The plight of the modern coalminer

by Angela Herring
Open pit coal miners experience a unique version of whole body vibration using extremely large equipment. Credit: Thinkstock.

Open-pit coalminers face a unique set of occupational hazards. The dozers, dump trucks, and shovels they operate stand five or six stories tall and often sport tires two or three times their height.

Yes, the equipment allows the miners to move hundreds of tons of material at a time from the comfort of their ostensibly safe seats inside the cab. But the effect of the whole-body caused by operating heavy-duty vehicles has not been thoroughly studied, said Jack Dennerlein, a professor in the Department of Physical Therapy with an engineering background.

Significant data has already shown that people who sit in a vibrating environment for long periods of time are at higher risk for low back pain, which accounts for one of the largest disability claims in the United States. Understanding the mechanisms of the injury, and how to prevent it, Dennerlein said, is a critical public health concern.

"What we're doing is taking that knowledge and applying it to open pit mines, which have a very different type of whole body exposure," Dennerlein explained. "Miners are driving over roads that have just been made, they're getting dumped on, so the whole truck shakes, they're getting shock impulses—a whole different kind of vibration that people haven't studied before."

Backed by funding from the Alpha Foundation, a nonprofit that supports research to promote the health, wellness, and safety of miners, Dennerlein is hoping to change that. He and his team will add vibration sensors to the floors and seats of these heavy-duty vehicles to see how different seats respond to the stimuli.

Dennerlein will be looking at both active vibration cancelling systems and passive seat suspensions, with the hope of identifying one that is most successful at limiting whole body exposure, and thereby reducing low back pain.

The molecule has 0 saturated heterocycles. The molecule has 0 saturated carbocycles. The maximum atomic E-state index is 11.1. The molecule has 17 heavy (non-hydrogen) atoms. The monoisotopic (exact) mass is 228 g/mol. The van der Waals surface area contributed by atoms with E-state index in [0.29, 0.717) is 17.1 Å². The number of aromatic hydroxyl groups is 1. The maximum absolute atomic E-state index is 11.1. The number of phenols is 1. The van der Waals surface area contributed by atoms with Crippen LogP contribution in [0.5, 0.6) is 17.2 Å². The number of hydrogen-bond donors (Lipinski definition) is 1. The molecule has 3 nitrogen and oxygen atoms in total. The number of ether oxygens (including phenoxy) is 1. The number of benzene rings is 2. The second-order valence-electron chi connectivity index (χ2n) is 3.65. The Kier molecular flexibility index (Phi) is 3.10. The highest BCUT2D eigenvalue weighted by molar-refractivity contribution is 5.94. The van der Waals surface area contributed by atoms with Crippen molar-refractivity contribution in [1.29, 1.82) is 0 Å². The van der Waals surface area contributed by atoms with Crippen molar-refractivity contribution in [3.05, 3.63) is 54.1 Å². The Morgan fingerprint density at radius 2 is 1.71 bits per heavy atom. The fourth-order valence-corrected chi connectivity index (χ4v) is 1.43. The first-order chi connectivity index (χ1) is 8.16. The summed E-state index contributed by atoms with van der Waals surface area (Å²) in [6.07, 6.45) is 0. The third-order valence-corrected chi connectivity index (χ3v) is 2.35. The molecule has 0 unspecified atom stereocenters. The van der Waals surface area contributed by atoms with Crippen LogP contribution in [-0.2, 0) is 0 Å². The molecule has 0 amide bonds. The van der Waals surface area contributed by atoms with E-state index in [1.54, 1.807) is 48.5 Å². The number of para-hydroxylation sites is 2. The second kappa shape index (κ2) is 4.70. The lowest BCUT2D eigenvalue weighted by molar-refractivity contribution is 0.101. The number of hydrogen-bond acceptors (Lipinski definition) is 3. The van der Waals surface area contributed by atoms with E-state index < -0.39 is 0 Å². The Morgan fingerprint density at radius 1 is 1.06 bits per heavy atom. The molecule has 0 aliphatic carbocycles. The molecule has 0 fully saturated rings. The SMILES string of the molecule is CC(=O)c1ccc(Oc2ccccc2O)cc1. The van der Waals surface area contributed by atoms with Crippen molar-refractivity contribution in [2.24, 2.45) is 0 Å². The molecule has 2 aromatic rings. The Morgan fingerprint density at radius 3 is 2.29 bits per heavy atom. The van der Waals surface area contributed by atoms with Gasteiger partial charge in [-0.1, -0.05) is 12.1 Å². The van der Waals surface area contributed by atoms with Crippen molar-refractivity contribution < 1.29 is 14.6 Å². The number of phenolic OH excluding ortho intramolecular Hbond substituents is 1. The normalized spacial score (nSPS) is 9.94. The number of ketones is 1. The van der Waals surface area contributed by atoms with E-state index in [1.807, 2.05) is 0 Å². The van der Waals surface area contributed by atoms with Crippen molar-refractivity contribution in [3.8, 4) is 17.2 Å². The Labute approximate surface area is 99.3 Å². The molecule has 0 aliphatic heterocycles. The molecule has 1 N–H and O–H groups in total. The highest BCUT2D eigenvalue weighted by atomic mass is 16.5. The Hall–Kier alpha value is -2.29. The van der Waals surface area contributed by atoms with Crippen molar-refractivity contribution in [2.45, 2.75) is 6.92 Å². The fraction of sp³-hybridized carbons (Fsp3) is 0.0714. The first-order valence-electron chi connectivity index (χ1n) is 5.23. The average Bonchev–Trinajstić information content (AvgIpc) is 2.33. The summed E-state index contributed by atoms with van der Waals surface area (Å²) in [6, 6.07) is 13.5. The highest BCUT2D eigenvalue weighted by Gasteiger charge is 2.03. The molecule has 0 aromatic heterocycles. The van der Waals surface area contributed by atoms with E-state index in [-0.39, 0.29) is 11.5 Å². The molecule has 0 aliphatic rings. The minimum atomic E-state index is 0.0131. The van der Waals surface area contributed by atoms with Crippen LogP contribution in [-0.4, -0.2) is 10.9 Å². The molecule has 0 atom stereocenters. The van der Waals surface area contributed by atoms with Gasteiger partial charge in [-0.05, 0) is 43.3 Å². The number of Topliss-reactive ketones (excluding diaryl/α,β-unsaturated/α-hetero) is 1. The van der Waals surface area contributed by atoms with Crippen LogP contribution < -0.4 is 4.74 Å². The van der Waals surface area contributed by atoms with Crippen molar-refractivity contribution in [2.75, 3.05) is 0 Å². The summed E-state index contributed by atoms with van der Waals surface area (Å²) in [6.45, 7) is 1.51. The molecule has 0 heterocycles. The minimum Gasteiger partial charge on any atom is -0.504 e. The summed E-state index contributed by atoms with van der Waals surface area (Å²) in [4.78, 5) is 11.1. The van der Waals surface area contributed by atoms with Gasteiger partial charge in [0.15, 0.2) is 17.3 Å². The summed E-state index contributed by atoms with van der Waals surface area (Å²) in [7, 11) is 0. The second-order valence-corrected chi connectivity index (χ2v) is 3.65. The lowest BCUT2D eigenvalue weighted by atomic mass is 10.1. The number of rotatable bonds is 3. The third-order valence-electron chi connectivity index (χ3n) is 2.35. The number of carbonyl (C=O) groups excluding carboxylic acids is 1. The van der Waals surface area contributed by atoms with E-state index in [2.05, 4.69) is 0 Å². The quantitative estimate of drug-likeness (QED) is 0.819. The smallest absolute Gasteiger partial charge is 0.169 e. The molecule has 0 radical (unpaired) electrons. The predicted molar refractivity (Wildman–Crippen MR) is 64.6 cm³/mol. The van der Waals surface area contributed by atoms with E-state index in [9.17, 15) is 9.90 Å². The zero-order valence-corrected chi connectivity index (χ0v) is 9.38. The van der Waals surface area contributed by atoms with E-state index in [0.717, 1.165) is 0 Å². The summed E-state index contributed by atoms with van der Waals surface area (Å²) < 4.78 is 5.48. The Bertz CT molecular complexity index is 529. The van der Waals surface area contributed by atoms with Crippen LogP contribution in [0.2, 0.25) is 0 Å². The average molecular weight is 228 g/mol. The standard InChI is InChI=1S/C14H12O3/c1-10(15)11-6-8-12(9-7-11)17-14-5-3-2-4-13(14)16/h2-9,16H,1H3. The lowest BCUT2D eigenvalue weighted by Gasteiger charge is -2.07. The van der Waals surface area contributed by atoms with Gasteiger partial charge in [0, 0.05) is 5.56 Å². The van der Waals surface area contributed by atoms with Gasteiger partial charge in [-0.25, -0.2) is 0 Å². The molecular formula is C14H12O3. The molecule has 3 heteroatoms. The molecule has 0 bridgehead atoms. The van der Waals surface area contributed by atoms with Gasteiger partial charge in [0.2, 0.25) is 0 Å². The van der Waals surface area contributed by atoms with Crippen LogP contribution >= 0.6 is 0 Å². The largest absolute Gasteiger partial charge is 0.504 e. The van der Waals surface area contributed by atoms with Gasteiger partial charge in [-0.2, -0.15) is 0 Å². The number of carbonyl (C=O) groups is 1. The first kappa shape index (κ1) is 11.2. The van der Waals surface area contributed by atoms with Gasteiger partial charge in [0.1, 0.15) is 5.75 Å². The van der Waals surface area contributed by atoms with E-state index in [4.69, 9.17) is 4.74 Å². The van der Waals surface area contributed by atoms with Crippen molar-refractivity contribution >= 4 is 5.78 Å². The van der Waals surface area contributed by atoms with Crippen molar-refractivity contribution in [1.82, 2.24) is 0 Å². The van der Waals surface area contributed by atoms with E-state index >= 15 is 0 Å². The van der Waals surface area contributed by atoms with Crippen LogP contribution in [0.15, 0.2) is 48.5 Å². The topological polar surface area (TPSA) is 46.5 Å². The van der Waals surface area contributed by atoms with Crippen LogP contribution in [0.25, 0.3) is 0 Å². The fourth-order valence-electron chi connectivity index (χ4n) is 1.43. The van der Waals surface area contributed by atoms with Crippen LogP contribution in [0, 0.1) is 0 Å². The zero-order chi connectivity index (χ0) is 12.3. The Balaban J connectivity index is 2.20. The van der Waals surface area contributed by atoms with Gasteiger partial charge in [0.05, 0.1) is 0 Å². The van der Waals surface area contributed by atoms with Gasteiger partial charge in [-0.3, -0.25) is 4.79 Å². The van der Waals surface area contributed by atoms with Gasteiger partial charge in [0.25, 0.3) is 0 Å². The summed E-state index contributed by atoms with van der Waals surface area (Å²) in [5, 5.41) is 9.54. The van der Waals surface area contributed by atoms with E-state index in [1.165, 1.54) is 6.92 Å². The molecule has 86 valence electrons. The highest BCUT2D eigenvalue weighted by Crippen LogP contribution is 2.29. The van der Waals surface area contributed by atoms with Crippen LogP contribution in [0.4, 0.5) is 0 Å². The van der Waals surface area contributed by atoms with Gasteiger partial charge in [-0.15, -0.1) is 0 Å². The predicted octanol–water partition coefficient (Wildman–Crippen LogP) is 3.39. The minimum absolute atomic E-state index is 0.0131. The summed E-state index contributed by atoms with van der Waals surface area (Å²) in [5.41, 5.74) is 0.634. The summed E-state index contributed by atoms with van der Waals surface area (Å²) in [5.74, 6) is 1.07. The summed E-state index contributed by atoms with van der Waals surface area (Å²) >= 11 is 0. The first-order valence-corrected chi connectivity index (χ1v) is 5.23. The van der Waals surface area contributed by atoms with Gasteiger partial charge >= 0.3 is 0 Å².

In a pilot study, Dennerlein looked at the average overall vibration reaching the operator using standard techniques applied to drivers and pilots. This data strongly suggested what he expected—more exposure to vibration causes more injury. "But we really want to look at the peak, acute exposures," said Dennerlein, noting that the miner is more prone to experience shock impulses than someone driving on the freeway for a few hours.

With data from his forthcoming study, in addition to the driving and health records of the miners, Dennerlein hopes to build a model that could predict future health outcomes based on their exposure to .

Related Stories

Virtual vehicle vibrations

date Feb 11, 2013

"Sit up straight in your chair!" That command given by countless parents to their children may one day be delivered by vehicle designers to a robot that is actually a computerized model of a long-distance ...

Whole body vibration therapy increases bone strength

date Jun 17, 2013

A treatment known as whole body vibration therapy significantly increases bone strength among adolescents with cerebral palsy, a new clinical trial from New Zealand shows. The results were presented Saturday at The Endocrine ...

Shoulder pain from using your iPad? Don't use it on your lap

date Jan 24, 2012

The sudden popularity of tablet computers such as the Apple iPad has not allowed for the development of guidelines to optimize users' comfort and well-being. In a new study published in Work: A Journal of Prevention, Assessment, an ...

Recommended for you

Noise from fireworks threatens young ears

date Jul 03, 2015

(HealthDay)—The Fourth of July weekend is a time for celebrations and beautiful fireworks displays. But, parents do need to take steps to protect their children's ears from loud fireworks, a hearing expert ...

Many new teen drivers 'crash' in simulated driving task

date Jul 03, 2015

(HealthDay)—Around four in 10 newly licensed teen drivers "crashed" in a simulated driving test, suggesting that many adolescents lack the skills they need to stay safe on the road, according to a new study.

Insurer Aetna to buy Humana in $35B deal

date Jul 03, 2015

Aetna will spend about $35 billion to buy rival Humana and become the latest health insurer bulking up on government business as the industry adjusts to the federal health care overhaul.

Feeling impulsive or frustrated? Take a nap

date Jul 03, 2015

Taking a nap may be an effective strategy to counteract impulsive behavior and to boost tolerance for frustration, according to a University of Michigan study.

User comments

Please sign in to add a comment. Registration is free, and takes less than a minute. Read more

Click here to reset your password.
Sign in to get notified via email when new comments are made.